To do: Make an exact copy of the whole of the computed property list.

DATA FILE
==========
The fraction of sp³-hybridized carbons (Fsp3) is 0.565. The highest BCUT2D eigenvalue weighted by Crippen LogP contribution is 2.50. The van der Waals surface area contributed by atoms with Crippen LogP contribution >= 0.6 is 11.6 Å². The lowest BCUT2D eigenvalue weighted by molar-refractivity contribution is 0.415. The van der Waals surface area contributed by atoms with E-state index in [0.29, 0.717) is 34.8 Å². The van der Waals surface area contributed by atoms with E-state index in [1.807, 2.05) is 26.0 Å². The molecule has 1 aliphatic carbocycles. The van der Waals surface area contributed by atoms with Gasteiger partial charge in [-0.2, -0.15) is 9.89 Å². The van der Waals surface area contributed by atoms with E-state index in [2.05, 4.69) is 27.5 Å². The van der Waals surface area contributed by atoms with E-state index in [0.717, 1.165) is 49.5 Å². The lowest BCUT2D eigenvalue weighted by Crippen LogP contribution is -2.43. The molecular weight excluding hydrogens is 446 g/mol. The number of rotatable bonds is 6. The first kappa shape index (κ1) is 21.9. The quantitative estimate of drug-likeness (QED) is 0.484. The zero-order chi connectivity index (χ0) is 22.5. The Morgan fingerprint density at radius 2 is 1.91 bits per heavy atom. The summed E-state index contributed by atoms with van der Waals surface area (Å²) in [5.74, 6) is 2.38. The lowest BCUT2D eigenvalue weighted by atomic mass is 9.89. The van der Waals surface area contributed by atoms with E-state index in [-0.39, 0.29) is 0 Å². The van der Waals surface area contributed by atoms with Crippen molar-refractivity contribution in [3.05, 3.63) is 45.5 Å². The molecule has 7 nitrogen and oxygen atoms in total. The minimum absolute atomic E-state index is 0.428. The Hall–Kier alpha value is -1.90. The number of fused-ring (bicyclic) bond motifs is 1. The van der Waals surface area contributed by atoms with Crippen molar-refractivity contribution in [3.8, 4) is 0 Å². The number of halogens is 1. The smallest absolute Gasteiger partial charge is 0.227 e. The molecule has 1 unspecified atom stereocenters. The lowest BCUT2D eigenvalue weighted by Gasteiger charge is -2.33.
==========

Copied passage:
The fraction of sp³-hybridized carbons (Fsp3) is 0.565. The highest BCUT2D eigenvalue weighted by Crippen LogP contribution is 2.50. The van der Waals surface area contributed by atoms with Crippen LogP contribution >= 0.6 is 11.6 Å². The lowest BCUT2D eigenvalue weighted by molar-refractivity contribution is 0.415. The van der Waals surface area contributed by atoms with E-state index in [0.29, 0.717) is 34.8 Å². The van der Waals surface area contributed by atoms with E-state index in [1.807, 2.05) is 26.0 Å². The molecule has 1 aliphatic carbocycles. The van der Waals surface area contributed by atoms with Gasteiger partial charge in [-0.2, -0.15) is 9.89 Å². The van der Waals surface area contributed by atoms with E-state index in [2.05, 4.69) is 27.5 Å². The van der Waals surface area contributed by atoms with E-state index in [0.717, 1.165) is 49.5 Å². The lowest BCUT2D eigenvalue weighted by Crippen LogP contribution is -2.43. The molecular weight excluding hydrogens is 446 g/mol. The number of rotatable bonds is 6. The first kappa shape index (κ1) is 21.9. The quantitative estimate of drug-likeness (QED) is 0.484. The zero-order chi connectivity index (χ0) is 22.5. The Morgan fingerprint density at radius 2 is 1.91 bits per heavy atom. The summed E-state index contributed by atoms with van der Waals surface area (Å²) in [5.74, 6) is 2.38. The lowest BCUT2D eigenvalue weighted by atomic mass is 9.89. The van der Waals surface area contributed by atoms with E-state index in [-0.39, 0.29) is 0 Å². The van der Waals surface area contributed by atoms with Crippen molar-refractivity contribution in [3.05, 3.63) is 45.5 Å². The molecule has 7 nitrogen and oxygen atoms in total. The minimum absolute atomic E-state index is 0.428. The Hall–Kier alpha value is -1.90. The number of fused-ring (bicyclic) bond motifs is 1. The van der Waals surface area contributed by atoms with Crippen molar-refractivity contribution in [3.8, 4) is 0 Å². The number of halogens is 1. The smallest absolute Gasteiger partial charge is 0.227 e. The molecule has 1 unspecified atom stereocenters. The lowest BCUT2D eigenvalue weighted by Gasteiger charge is -2.33.